The independent resource on global security

Arms transfers to the Americas

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Publisher: SIPRI
June, 2009
United Nation member states are currently discussing the feasibility of an arms trade treaty (ATT) which would seek to create better controls on international arms transfers. This Background Paper is one of a series produced by SIPRI to inform these discussions.

Arms transfers to the Americas, particularly to South America, have risen sharply in recent years. The United States is by far the biggest armsproducing and arms-exporting state, but other states in the region have production and export capabilities. Illicit transfers of small arms and light weapons can have a particularly destabilizing effect on all states in the region, but various steps have been taken to tackle this problem.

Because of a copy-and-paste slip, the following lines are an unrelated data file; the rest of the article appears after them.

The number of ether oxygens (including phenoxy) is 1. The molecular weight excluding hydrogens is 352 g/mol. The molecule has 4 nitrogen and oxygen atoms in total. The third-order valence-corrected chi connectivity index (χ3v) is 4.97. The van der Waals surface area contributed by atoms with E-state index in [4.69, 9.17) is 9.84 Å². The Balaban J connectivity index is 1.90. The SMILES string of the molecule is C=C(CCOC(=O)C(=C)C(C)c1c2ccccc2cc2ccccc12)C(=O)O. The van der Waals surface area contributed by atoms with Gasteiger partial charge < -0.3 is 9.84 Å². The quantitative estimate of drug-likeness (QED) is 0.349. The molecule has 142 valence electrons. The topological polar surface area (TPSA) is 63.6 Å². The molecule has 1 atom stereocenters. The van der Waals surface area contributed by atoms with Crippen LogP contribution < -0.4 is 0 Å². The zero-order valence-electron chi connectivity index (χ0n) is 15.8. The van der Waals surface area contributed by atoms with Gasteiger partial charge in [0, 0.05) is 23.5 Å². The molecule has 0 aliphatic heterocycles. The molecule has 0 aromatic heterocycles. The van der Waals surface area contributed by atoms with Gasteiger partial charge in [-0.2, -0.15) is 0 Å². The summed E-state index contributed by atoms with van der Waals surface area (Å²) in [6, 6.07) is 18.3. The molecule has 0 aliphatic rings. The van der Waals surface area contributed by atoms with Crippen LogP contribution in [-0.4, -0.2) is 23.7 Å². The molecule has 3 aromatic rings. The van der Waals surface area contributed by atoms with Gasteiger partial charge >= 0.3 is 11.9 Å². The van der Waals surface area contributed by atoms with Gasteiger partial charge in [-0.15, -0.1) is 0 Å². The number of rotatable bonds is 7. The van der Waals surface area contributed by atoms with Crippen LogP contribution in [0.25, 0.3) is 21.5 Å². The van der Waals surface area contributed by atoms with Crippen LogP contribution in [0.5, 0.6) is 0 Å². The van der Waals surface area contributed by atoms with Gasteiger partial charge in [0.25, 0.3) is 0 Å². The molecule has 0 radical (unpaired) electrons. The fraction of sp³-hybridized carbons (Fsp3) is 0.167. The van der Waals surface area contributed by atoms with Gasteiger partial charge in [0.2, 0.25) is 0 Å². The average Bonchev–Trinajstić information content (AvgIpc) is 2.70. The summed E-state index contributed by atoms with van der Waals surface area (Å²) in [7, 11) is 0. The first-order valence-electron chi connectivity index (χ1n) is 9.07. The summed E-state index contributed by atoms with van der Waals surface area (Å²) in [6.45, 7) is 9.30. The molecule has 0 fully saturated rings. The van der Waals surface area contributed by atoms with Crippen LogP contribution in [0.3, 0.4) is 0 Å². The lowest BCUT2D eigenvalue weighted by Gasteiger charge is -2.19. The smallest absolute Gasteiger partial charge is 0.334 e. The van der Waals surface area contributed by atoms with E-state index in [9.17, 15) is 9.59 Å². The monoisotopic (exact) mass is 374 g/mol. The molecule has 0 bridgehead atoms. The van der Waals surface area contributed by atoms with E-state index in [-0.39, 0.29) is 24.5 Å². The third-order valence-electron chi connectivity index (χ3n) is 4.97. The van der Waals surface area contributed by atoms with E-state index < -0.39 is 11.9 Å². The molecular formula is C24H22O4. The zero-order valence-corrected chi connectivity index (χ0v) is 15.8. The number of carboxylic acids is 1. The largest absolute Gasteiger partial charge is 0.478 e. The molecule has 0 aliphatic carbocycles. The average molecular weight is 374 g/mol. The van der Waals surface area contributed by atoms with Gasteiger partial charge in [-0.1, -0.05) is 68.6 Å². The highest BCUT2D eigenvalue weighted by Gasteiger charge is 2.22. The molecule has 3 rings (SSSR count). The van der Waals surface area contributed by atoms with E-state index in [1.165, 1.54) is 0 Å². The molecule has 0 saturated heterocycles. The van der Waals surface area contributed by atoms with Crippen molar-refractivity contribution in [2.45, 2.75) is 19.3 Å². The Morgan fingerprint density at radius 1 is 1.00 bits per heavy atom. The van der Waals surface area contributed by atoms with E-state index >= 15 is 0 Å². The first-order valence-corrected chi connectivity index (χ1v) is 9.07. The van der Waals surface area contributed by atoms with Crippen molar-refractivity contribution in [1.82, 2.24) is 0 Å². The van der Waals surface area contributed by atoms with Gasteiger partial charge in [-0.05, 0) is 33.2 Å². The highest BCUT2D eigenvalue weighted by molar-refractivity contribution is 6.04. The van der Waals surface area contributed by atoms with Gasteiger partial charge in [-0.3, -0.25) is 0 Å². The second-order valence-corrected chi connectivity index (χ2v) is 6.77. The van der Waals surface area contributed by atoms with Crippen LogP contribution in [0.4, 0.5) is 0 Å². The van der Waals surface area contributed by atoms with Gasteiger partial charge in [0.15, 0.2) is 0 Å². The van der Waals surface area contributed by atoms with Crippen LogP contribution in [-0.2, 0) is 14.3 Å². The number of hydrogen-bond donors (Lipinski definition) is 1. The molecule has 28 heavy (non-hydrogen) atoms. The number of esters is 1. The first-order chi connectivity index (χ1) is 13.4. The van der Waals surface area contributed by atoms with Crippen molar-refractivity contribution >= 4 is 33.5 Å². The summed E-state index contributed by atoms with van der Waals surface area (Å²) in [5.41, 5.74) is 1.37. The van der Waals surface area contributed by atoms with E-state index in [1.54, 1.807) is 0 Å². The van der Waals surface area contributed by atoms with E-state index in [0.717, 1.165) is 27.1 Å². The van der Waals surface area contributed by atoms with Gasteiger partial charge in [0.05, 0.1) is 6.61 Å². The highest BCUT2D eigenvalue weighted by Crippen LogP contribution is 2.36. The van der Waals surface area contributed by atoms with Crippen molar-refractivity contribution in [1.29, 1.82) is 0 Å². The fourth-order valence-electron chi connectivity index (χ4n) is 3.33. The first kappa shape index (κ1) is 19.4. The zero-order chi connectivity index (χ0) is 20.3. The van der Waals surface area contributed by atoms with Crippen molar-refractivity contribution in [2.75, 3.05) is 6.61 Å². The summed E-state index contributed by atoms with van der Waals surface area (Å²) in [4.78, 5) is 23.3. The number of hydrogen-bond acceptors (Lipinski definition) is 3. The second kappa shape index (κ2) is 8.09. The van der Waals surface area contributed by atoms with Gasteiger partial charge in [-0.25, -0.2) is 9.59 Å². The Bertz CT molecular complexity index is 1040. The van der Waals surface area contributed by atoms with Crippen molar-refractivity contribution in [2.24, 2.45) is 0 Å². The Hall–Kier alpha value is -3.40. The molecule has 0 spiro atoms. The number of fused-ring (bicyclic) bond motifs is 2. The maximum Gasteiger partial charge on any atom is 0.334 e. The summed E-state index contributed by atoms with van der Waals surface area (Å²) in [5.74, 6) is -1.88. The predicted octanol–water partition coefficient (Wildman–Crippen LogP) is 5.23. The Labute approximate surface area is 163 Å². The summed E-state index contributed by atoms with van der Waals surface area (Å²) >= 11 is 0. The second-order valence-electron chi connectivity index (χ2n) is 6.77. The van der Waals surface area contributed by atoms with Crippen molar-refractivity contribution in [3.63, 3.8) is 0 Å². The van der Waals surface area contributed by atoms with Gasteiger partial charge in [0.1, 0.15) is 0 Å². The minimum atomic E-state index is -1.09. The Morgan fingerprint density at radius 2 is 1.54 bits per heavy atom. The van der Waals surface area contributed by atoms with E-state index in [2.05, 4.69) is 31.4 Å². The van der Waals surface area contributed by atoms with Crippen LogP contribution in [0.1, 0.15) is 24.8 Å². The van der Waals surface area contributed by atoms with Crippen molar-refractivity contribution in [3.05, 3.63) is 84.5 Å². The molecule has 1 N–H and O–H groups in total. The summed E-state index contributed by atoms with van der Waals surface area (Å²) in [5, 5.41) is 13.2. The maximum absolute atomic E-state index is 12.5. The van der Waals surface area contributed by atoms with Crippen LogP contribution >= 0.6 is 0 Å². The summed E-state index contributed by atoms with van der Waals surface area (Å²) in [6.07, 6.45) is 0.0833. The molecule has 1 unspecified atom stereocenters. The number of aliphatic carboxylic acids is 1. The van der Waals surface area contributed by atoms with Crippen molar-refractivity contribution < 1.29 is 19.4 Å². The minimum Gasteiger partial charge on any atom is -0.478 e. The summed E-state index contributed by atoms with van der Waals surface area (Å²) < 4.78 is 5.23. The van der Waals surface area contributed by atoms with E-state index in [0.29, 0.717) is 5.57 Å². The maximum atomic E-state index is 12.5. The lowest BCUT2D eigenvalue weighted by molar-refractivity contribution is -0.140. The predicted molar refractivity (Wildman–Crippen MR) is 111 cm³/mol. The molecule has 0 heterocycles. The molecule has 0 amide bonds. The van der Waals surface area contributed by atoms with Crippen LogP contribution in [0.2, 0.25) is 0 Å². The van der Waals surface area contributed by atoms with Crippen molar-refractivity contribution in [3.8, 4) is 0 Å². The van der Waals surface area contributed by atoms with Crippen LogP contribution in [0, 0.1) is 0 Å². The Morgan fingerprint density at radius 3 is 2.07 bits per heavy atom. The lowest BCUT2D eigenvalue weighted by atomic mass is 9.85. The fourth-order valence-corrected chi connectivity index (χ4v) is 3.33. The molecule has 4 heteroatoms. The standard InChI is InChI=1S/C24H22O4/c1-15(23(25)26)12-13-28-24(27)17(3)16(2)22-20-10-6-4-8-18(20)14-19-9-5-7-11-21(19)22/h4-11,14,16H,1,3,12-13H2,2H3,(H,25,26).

A number of transparency and confidence-building measures have been developed in the Americas. But the increase in arms imports to the region means that states must be more consistent in their engagement with these mechanisms in order to limit the potential for mistrust or misunderstanding.

Contents

I. Introduction

II. Arms transfers to and from states in the Americas

III. Transparency in arms transfers

IV. Conclusions

ABOUT THE AUTHOR(S)/EDITORS

Mark Bromley is the Director of the SIPRI Dual-Use and Arms Trade Control programme.